Deign to sojourn until my arrival? Who wrote like that? And far more importantly --how did he know my name? Or maybe the note was meant for someone else; it wasn't exactly an unusual name after all. I determined that I would wait for half an hour or until either Jason or the intended Sarah arrived.

I lurked his bookshelves -- lots of history, science fiction, and a Dilbert comic book. Ah well, at least I could relate to that one. The time passed slowly as I continued to doubt the sanity of my staying there. Eventually, Jason Cook arrived; a quick glance at my watch told me it was indeed exactly 30 minutes from when I'd read the note. Eerie.

"So how'd the job interview go?" he asked with a grin that was entirely too knowledgeable.

"Oh about what you'd expect," I told him.

"And if you'd been on time?"

"Probably wouldn't've gone much better," I admitted.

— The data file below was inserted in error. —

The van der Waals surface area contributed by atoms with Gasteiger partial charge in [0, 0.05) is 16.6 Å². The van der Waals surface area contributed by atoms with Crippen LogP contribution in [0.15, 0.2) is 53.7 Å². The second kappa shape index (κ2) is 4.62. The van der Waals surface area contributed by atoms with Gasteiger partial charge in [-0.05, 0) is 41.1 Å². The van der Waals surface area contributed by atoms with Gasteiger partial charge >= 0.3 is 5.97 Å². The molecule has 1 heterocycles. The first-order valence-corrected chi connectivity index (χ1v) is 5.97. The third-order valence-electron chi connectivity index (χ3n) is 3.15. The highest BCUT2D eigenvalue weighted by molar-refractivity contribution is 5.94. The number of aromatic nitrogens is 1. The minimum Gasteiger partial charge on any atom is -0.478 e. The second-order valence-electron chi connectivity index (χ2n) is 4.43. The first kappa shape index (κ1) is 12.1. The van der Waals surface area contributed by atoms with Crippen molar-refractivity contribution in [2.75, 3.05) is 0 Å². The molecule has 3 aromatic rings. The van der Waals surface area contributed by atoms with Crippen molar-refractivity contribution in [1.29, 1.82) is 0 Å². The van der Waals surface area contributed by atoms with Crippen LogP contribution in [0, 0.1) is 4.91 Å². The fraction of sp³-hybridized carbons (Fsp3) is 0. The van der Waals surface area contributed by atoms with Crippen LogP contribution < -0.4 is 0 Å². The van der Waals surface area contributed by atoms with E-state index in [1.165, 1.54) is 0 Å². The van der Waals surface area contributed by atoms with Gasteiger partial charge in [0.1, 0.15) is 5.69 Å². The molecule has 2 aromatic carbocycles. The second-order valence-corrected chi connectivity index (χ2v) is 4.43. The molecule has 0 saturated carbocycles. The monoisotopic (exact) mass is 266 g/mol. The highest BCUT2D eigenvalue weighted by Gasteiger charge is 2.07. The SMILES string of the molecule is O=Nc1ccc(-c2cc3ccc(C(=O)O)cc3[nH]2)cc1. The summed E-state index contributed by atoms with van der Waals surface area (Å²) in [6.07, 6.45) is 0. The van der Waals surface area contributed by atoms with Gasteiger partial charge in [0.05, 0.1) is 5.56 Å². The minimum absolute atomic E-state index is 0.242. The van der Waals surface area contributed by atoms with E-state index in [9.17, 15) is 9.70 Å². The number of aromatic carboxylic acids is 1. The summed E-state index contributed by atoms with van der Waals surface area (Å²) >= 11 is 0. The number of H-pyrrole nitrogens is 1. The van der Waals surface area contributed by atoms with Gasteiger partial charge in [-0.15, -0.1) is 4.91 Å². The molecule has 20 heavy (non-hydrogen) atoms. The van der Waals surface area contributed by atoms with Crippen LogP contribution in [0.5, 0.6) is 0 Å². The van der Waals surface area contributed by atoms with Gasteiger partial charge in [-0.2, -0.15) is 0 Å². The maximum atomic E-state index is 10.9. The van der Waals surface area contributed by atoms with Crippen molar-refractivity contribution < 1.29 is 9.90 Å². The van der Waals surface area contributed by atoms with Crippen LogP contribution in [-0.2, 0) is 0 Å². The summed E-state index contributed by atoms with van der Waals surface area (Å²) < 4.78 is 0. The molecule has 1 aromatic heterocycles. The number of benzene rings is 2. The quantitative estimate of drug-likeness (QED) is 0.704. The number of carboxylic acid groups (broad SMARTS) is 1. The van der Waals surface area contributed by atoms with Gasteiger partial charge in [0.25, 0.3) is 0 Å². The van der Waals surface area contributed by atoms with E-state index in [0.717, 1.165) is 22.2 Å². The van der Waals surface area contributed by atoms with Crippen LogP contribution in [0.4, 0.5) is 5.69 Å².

"So what is it you're looking for?" he asked.

"Something better than what I have now," I answered honestly if not politically correctly. I didn't really care what it was so long as it paid the bills and got me out of where I currently was.

"See here's the thing," he stated, "I need an assistant, and I think, with some training, you'd be perfect. You certainly understand the need for what we do."

Seriously doubtful as to the sincerity of the offer, I couldn't help but ask the obvious question, "What is it you do?"

"I'm a time librarian. I lend, and collect, time." Uh huh, at that I turned to leave. "Bet your wait seemed longer than 30 minutes," he stated. "But the clock told you that's how long it was. And you believed it." I stopped and raised an eyebrow in exaggerated disbelief.

"Look Sarah, the thing is, the moment you're born you're given a set amount of time -- and that time is divided into short time and long time. Short time is when hours seem to pass in seconds. It keeps life moving and makes the world an interesting place. Long time as created to balance it out. It's when time seems to take forever to pass.